Each year, hundreds of thousands of people in the UK who decide to work for themselves register as a sole trader and many go on to establish and grow highly successful small businesses. In many ways, being a sole trader is the easier and cheaper choice and it need not hamper your business or your ambitions.

About GoSimpleTax

Income, expenses and tax submission all in one. GoSimpleTax will provide you with tips that could save you money on allowances and expenses you might have missed.

The software submits directly to HMRC and is the solution for the self-employed, sole traders and anyone with income outside of PAYE to file their self-assessment giving hints and tips on savings along the way. GoSimpleTax does all the calculations for you so there is no need for an accountant. Available on desktop or mobile application.

Try for free – Add up to five income and expense transactions per month and see your tax liability in real time – at no cost to you. Pay only when you are ready to submit or use other key features such as receipt uploading and HMRC direct submission.

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Thursday, September 9th, 2021 Income Tax, Jobs, National Insurance No Comments

How to claim mileage allowance when you’re self-employed

by Admin

If you use your own car for business, you may be able to claim a proportion of the actual total cost of buying and running your vehicle, including such things as insurance, repairs, servicing, fuel, etc. However, keeping track of every cost and working out the exact proportion of business use for your vehicle takes time and effort.

Instead, many self-employed people claim mileage allowance, a flat-rate scheme that provides a much simpler way to claim back the cost of using your own vehicle for business. Mileage allowance is part of a range of “simplified expenses” options that HMRC offers to self-employed people. They’re designed to make tax admin easier and quicker.

How much mileage allowance can you claim?

If you’re self-employed, you can claim a mileage allowance of:

  • 45p per business mile travelled in a car or van for the first 10,000 miles and
  • 25p per business mile thereafter
  • 24p a mile if you use your motorbike for business journeys.

If you travel with someone else who also works for your business, as the driver, you can claim an additional 5p per mile for each extra passenger. So, if three of you travel together, you can claim 45p + 10p per mile (two x 5p per mile for the two additional passengers) for the first 10,000 miles, then 25p + 10p per mile thereafter.

Need to know! Claiming mileage allowance doesn’t stop you claiming for other business travel expenses, such as train tickets and taxi rides. Parking tickets and toll fees while on business can also be claimed as a legitimate business expense.

When can’t mileage allowance be claimed?

You can’t claim mileage allowance for personal journeys, they must be made “wholly and exclusively for business purposes”. And neither can you claim mileage allowance for journeys to and from your usual place of work (ie your commercial business premises). You can claim for travel to a temporary workplace, for example, if you’re a plasterer who needs to travel to different sites and jobs.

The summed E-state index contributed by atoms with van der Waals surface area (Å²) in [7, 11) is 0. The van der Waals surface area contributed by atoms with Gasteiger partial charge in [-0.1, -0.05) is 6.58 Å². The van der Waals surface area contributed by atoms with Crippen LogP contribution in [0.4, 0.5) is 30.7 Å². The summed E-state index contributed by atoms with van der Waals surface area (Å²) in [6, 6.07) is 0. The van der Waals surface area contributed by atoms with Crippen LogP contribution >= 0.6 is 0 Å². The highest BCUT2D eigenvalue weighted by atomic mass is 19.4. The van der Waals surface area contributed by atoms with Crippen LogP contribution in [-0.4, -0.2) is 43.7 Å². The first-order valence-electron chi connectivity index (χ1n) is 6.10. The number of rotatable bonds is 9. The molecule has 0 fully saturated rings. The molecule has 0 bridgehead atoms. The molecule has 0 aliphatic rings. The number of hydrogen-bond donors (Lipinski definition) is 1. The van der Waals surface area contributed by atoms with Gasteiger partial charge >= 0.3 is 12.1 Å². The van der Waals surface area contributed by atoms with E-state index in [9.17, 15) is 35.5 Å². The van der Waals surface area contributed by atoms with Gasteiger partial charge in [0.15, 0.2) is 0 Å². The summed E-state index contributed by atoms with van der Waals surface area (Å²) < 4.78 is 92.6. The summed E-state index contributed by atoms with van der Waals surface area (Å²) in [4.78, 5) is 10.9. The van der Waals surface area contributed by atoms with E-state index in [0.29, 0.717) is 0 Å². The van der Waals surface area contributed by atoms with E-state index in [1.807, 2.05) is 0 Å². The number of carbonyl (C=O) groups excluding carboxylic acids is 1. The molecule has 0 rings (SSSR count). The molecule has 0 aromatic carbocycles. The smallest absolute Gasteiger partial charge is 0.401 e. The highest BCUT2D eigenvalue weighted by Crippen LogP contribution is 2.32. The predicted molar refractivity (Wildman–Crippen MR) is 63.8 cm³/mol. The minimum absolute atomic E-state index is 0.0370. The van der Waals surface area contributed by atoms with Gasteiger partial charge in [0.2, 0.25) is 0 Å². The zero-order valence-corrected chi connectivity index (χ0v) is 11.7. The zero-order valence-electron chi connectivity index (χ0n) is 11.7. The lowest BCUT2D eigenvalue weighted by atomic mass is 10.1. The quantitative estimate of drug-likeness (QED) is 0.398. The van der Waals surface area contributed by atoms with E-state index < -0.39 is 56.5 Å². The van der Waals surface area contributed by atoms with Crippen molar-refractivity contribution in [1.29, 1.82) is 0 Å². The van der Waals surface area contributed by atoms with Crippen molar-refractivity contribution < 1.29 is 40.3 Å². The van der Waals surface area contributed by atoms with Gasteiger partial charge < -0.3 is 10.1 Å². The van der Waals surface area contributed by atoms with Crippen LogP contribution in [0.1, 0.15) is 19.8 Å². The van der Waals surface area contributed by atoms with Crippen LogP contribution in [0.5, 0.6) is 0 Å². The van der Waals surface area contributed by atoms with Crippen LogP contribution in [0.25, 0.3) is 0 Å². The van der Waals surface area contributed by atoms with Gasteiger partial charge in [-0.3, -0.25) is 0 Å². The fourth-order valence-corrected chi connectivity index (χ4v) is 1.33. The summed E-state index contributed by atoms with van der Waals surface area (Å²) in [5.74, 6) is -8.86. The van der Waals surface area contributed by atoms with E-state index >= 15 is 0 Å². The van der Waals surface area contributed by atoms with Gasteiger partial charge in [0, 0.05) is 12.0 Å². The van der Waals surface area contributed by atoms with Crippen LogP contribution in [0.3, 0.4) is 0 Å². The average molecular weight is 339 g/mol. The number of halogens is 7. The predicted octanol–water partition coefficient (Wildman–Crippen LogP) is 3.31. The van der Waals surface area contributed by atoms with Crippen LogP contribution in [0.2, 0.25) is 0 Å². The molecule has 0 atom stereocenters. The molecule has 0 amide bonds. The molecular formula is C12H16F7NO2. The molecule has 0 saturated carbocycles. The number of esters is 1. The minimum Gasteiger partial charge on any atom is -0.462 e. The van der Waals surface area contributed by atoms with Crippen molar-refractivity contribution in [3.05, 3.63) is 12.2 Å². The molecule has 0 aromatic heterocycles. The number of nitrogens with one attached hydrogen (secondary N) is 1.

Need to know! You cannot claim simplified expenses for a vehicle you’ve already claimed capital allowances for or one you’ve included as an expense when you worked out your business profits. Where necessary, seek guidance from an accountant.

Working out your business mileage

Logging your business mileage is a good idea, as it can make it far easier to later work out and claim your mileage allowance. And your claim is more likely to be accurate and credible if HMRC can see precise details of dates, miles travelled, journeys and reasons. HMRC can request proof during an investigation.

Manually recording your business mileage takes more time and effort, while scraps of paper and notebooks can go missing, so it’s better to record and store your mileage details in a spreadsheet/software, with data stored safely online. Many apps have been created to help business owners track and record their business travel mileage (some even use GPS to automatically measure business mileage).

Some self-employed business owners simply estimate their business mileage, by claiming for a percentage of their vehicle’s total annual mileage. So, if your car does 1,000 miles a month and you can show that half of that is for business use, you can claim mileage allowance of 6,000 miles a year (ie £2,700).

How to claim mileage allowance

Good accounting software will do all of the hard work for you, saving you lots of time and hassle. You enter your business mileage and it calculates your mileage allowance, which you enter into your Self-Assessment tax return. The amount is taken into account and your tax liability is reduced as a result.

If you use simplified expenses to claim mileage allowance, you cannot claim for motoring costs such as insurance, road tax or fuel, because these are accounted for within the mileage allowance.

Need to know! Deliberately inflating your mileage allowance claim can lead to penalties. HMRC takes a very dim view of anyone who deliberately enters false information into tax returns.

Further reading

Visit government website Gov.uk to read Travel – mileage and fuel rates and allowances. There is also an online tool that enables you to Check if simplified expenses could save your business money.

About GoSimpleTax

Income, Expenses and tax submission all in one. GoSimpleTax will provide you with tips that could save you money on allowances and expenses you might have missed.

The software submits directly to HMRC and is the solution for the self-employed, sole traders and anyone with income outside of PAYE to file their self-assessment giving hints and tips on savings along the way. GoSimpleTax does all the calculations for you so there is no need for an accountant. Available on desktop or mobile application.

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Wednesday, July 14th, 2021 Income Tax, Jobs No Comments